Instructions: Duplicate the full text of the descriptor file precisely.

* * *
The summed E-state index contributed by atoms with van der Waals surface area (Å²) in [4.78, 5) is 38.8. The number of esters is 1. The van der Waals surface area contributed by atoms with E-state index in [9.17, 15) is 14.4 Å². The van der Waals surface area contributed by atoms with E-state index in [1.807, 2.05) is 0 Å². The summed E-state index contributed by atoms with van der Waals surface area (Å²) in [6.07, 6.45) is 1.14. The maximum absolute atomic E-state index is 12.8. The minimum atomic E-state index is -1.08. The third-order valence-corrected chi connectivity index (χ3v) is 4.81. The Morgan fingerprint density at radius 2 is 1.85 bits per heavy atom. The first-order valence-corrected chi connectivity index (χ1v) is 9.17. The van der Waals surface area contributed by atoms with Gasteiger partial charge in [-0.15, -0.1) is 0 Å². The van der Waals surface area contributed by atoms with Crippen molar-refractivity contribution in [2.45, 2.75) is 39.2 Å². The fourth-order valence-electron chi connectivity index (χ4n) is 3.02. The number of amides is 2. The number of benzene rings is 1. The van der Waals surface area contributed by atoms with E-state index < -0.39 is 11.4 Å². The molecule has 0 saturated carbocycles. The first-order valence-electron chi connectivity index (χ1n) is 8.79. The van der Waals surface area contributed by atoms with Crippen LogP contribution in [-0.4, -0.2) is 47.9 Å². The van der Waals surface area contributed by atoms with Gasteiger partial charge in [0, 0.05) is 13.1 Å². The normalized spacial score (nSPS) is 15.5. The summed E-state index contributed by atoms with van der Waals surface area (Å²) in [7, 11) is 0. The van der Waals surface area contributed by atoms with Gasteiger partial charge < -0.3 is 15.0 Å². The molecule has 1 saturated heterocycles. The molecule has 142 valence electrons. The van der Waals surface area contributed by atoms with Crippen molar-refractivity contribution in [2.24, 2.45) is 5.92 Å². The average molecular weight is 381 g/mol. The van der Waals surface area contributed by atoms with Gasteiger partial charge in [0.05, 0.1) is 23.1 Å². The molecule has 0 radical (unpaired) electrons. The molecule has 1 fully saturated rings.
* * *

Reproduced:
The summed E-state index contributed by atoms with van der Waals surface area (Å²) in [4.78, 5) is 38.8. The number of esters is 1. The van der Waals surface area contributed by atoms with E-state index in [9.17, 15) is 14.4 Å². The van der Waals surface area contributed by atoms with E-state index in [1.807, 2.05) is 0 Å². The summed E-state index contributed by atoms with van der Waals surface area (Å²) in [6.07, 6.45) is 1.14. The maximum absolute atomic E-state index is 12.8. The minimum atomic E-state index is -1.08. The third-order valence-corrected chi connectivity index (χ3v) is 4.81. The Morgan fingerprint density at radius 2 is 1.85 bits per heavy atom. The first-order valence-corrected chi connectivity index (χ1v) is 9.17. The van der Waals surface area contributed by atoms with Gasteiger partial charge in [-0.15, -0.1) is 0 Å². The van der Waals surface area contributed by atoms with Crippen molar-refractivity contribution in [2.45, 2.75) is 39.2 Å². The fourth-order valence-electron chi connectivity index (χ4n) is 3.02. The number of amides is 2. The number of benzene rings is 1. The van der Waals surface area contributed by atoms with E-state index < -0.39 is 11.4 Å². The molecule has 0 saturated carbocycles. The first-order valence-electron chi connectivity index (χ1n) is 8.79. The van der Waals surface area contributed by atoms with Crippen LogP contribution in [-0.4, -0.2) is 47.9 Å². The van der Waals surface area contributed by atoms with Gasteiger partial charge in [0, 0.05) is 13.1 Å². The normalized spacial score (nSPS) is 15.5. The summed E-state index contributed by atoms with van der Waals surface area (Å²) in [7, 11) is 0. The van der Waals surface area contributed by atoms with Gasteiger partial charge < -0.3 is 15.0 Å². The molecule has 1 saturated heterocycles. The molecule has 142 valence electrons. The van der Waals surface area contributed by atoms with Crippen molar-refractivity contribution in [2.24, 2.45) is 5.92 Å². The average molecular weight is 381 g/mol. The van der Waals surface area contributed by atoms with Gasteiger partial charge in [0.05, 0.1) is 23.1 Å². The molecule has 0 radical (unpaired) electrons. The molecule has 1 fully saturated rings.